On the morning of Tuesday, September 11, 2001, shortly after eight in the morning, I transmitted a tone and announced a third alarm for the borough of Manhattan, N.Y. The call was initially reported as a high-rise fire in the World Trade Center tower 1. At this time, it was unconfirmed that a plane had stuck the building.
While en route to the scene, a fifth alarm was transmitted for the high-rise fire. Shortly after the fifth alarm was announced over Manhattan, a "Mayday" was yelled by the incident commander, who stated, "Another plane just hit tower #2." A fifth alarm was transmitted immediately for tower 2. At this time, all Metro Fire units en route to the scene knew that we weren't going to an accident.
All entrances and exits to the borough of Manhattan had been shut down. We were authorized emergency personnel and proceeded through the Holland Tunnel with the Jersey City Fire apparatus. All of us knew the magnitude of this incident would bring an unimaginable amount of apparatus to the scene, so we parked eight or ten blocks away in front of the NYPD 1st Precinct.
Walking into the scene was unreal. Crowds of people in the street were looking up as if they were watching Godzilla walk down the block, crushing cars in his path. Police officers made a path through the people for emergency apparatus. As we walked, getting closer, pieces of the building were sill falling. People were screaming and crying. Everyone was in shock.
We began taking photos. Our original reason for going to this job had been to document it since there would be so many people working.
Then we heard the sound. Tower 1 began to crack at the seams from the heat caused by the jet fuel fire. Then we heard it: the snap. The last straw breaking. There was no time to think, just time to run. We couldn't even take photos. We were running for our lives.
We dove behind a building only a block away and hid as the debris came flying past us like an avalanche. There was screaming over Metro Fire 1 radio during the wild run, and, frankly, we were amazed we made it out. We had been literally under the tower when we heard the noise, debris falling at our feet behind us. Looking back on the TV stations when we got home, it was like watching the whole thing in "mute" without the screams and the sound of 110 stories crashing to the ground.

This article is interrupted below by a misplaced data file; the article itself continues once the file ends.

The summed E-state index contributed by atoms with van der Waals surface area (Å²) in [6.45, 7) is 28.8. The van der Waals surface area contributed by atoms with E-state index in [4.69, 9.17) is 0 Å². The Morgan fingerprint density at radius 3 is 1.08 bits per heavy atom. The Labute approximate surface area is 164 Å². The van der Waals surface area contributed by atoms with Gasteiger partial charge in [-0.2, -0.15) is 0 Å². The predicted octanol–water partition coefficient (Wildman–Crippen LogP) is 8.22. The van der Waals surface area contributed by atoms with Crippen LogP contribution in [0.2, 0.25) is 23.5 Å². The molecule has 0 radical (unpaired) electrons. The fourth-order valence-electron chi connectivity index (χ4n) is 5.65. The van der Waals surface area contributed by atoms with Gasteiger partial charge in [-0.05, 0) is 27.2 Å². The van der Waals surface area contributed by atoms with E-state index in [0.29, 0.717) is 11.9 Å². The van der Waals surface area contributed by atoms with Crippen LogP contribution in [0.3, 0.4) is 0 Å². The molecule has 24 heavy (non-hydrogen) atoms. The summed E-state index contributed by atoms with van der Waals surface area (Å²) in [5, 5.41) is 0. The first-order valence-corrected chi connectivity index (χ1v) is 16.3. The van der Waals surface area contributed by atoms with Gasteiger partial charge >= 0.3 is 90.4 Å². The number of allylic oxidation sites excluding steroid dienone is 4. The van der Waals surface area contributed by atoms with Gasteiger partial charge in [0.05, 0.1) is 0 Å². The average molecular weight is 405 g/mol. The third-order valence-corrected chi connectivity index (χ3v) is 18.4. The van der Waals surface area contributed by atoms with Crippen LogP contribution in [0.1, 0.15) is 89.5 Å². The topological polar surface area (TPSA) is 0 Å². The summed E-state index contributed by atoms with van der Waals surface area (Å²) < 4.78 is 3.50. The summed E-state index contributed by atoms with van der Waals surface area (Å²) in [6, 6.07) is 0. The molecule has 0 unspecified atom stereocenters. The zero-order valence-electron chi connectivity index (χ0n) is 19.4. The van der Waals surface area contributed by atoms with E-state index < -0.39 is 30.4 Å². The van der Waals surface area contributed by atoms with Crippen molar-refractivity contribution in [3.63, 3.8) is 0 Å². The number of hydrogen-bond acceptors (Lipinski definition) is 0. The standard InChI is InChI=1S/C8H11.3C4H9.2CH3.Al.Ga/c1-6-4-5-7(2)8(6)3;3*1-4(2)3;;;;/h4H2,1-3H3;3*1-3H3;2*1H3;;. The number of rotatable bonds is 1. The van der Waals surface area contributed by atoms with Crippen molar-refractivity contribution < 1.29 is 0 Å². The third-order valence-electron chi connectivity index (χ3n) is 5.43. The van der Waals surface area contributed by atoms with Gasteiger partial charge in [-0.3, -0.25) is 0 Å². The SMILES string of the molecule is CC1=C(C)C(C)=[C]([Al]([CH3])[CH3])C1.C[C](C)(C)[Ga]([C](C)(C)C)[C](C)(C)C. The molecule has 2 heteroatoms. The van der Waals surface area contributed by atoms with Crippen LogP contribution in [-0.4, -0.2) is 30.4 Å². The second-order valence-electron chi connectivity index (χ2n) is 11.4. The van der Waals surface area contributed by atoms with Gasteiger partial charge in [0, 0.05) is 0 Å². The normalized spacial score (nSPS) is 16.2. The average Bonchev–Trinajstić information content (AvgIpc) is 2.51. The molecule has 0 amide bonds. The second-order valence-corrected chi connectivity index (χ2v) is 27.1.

The cloud started to drop down after the crash and most of the debris was already on the ground as we started to make sure everyone in the area was OK. We started documenting the area with photos and updating the other Metro Fire units and receivers with what we were seeing. We were moving when we could, hampered by clouds of smoke in our way. When we turned the corner, we found the initial response staging area. All the vehicles in the area were crushed, burning, windows were blown out and everything was covered in debris. It was like a war zone photo.
We had no time to take pictures. We immediately began washing off firefighters who couldn't breathe because they were covered in debris and ash. After we rehabbed those in the area, we started putting out numerous debris fires with fire extinguishers. Then we heard it again. The same terrifying cracking sounds we had heard with tower 1. Tower 2 was coming down and we couldn't believe it. Then we heard that snap, as the entire top, antenna and all, imploded on itself and came crashing down. We had no place to go this time.
We dove through a door into a nearby bagel store. Unfortunately, it had glass windows so we then had to dive over the counters to get into the rear of the building. When we realized the windows were still intact, Dave, from Unit 18, immediately opened the door and yelled out to the emergency workers trapped in the smoke and ash. Coming in one after the next, they were each covered in ash and unable to breathe. We turned the bagel store into an emergency rehab/treatment area and started hosing off everyone coming in.
Once the area we were in was stabilized, we returned to the "war zone" to re-evaluate. We updated Metro as soon as we could and got right back to putting our even more fires and dodging exploding car fires. We photographed what we could, when we could. Engine 33, which was the primary engine company hooked into a hydrant in our area, had no water pressure.
We immediately rushed to the Hudson River, two blocks down, to await the arrival of Marine 6, which we heard was on the way. Once they arrived, we stretched a 3" hose from the river all the way to the scene, recruiting bystanders to help. After they started a good water supply, we resumed our mission of photographing and providing detailed information over the radio system.
This was almost more than a human being could take but I saw hundreds of cops, firefighters, emergency services workers and just plain citizens giving their all. As time passes I'm sure we'll learn hundreds of heroic stories. On that day, I saw heroes in action and they were all around me.
Michael Coppola is a police officer, volunteer firefighter and EMT. He is also a member of Metro fire Radio, a private organization that supplies volunteer communications during times of disaster or public emergency (www.metrofire.com).